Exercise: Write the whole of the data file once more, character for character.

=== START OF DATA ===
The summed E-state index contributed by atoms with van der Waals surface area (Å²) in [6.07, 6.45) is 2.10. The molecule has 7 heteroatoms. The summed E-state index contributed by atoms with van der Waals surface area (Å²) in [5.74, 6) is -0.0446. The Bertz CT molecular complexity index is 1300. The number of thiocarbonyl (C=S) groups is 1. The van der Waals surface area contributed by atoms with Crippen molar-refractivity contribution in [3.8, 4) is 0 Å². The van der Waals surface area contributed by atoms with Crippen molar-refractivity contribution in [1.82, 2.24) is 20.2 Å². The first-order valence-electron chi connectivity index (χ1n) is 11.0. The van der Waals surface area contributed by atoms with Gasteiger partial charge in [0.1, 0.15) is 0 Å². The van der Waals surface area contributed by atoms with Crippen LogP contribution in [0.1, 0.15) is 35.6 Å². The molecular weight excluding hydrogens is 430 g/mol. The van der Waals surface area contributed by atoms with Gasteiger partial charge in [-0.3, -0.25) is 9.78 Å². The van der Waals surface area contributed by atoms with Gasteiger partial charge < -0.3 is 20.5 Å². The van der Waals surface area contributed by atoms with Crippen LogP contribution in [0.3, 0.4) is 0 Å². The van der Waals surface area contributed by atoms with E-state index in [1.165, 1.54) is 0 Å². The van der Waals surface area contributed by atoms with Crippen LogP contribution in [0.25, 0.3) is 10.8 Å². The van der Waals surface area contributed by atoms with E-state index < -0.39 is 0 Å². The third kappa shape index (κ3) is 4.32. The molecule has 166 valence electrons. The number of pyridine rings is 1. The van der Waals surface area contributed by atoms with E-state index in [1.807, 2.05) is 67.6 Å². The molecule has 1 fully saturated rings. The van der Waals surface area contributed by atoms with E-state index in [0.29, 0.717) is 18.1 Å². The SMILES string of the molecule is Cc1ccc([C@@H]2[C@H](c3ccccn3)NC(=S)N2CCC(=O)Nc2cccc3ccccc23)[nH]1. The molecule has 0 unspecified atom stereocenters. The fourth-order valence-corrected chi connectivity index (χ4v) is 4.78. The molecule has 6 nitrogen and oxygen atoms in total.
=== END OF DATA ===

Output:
The summed E-state index contributed by atoms with van der Waals surface area (Å²) in [6.07, 6.45) is 2.10. The molecule has 7 heteroatoms. The summed E-state index contributed by atoms with van der Waals surface area (Å²) in [5.74, 6) is -0.0446. The Bertz CT molecular complexity index is 1300. The number of thiocarbonyl (C=S) groups is 1. The van der Waals surface area contributed by atoms with Crippen molar-refractivity contribution in [3.8, 4) is 0 Å². The van der Waals surface area contributed by atoms with Crippen molar-refractivity contribution in [1.82, 2.24) is 20.2 Å². The first-order valence-electron chi connectivity index (χ1n) is 11.0. The van der Waals surface area contributed by atoms with Gasteiger partial charge in [0.1, 0.15) is 0 Å². The van der Waals surface area contributed by atoms with Crippen LogP contribution in [0.1, 0.15) is 35.6 Å². The molecular weight excluding hydrogens is 430 g/mol. The van der Waals surface area contributed by atoms with Gasteiger partial charge in [-0.3, -0.25) is 9.78 Å². The van der Waals surface area contributed by atoms with Gasteiger partial charge < -0.3 is 20.5 Å². The van der Waals surface area contributed by atoms with Crippen LogP contribution in [0.3, 0.4) is 0 Å². The van der Waals surface area contributed by atoms with E-state index in [1.165, 1.54) is 0 Å². The van der Waals surface area contributed by atoms with Crippen LogP contribution in [0.25, 0.3) is 10.8 Å². The van der Waals surface area contributed by atoms with E-state index < -0.39 is 0 Å². The third kappa shape index (κ3) is 4.32. The molecule has 166 valence electrons. The number of pyridine rings is 1. The van der Waals surface area contributed by atoms with E-state index in [1.807, 2.05) is 67.6 Å². The molecule has 1 fully saturated rings. The van der Waals surface area contributed by atoms with E-state index in [0.29, 0.717) is 18.1 Å². The SMILES string of the molecule is Cc1ccc([C@@H]2[C@H](c3ccccn3)NC(=S)N2CCC(=O)Nc2cccc3ccccc23)[nH]1. The molecule has 0 unspecified atom stereocenters. The fourth-order valence-corrected chi connectivity index (χ4v) is 4.78. The molecule has 6 nitrogen and oxygen atoms in total.